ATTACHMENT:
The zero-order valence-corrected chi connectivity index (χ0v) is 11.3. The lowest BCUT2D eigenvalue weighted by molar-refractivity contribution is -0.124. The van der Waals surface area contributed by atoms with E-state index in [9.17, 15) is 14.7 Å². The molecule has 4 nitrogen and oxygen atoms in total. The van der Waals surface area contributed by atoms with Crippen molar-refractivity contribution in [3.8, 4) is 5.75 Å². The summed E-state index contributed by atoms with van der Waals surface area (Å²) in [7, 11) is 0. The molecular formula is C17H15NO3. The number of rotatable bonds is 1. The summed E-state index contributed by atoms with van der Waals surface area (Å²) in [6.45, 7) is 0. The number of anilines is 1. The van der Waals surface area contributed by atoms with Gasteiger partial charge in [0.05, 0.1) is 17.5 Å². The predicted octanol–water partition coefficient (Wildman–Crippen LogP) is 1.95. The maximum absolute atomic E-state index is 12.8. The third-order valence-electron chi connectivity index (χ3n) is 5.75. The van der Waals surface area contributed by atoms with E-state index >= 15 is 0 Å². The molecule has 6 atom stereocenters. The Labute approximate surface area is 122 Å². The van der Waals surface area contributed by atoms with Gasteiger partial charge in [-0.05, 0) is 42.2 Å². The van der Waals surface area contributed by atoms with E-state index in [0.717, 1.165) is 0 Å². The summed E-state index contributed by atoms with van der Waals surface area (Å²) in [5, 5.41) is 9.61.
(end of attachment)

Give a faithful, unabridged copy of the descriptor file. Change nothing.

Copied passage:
The zero-order valence-corrected chi connectivity index (χ0v) is 11.3. The lowest BCUT2D eigenvalue weighted by molar-refractivity contribution is -0.124. The van der Waals surface area contributed by atoms with E-state index in [9.17, 15) is 14.7 Å². The molecule has 4 nitrogen and oxygen atoms in total. The van der Waals surface area contributed by atoms with Crippen molar-refractivity contribution in [3.8, 4) is 5.75 Å². The summed E-state index contributed by atoms with van der Waals surface area (Å²) in [7, 11) is 0. The molecular formula is C17H15NO3. The number of rotatable bonds is 1. The summed E-state index contributed by atoms with van der Waals surface area (Å²) in [6.45, 7) is 0. The number of anilines is 1. The van der Waals surface area contributed by atoms with Gasteiger partial charge in [0.05, 0.1) is 17.5 Å². The predicted octanol–water partition coefficient (Wildman–Crippen LogP) is 1.95. The maximum absolute atomic E-state index is 12.8. The third-order valence-electron chi connectivity index (χ3n) is 5.75. The van der Waals surface area contributed by atoms with E-state index >= 15 is 0 Å². The molecule has 6 atom stereocenters. The Labute approximate surface area is 122 Å². The van der Waals surface area contributed by atoms with Gasteiger partial charge in [-0.05, 0) is 42.2 Å². The van der Waals surface area contributed by atoms with E-state index in [0.717, 1.165) is 0 Å². The summed E-state index contributed by atoms with van der Waals surface area (Å²) in [5, 5.41) is 9.61.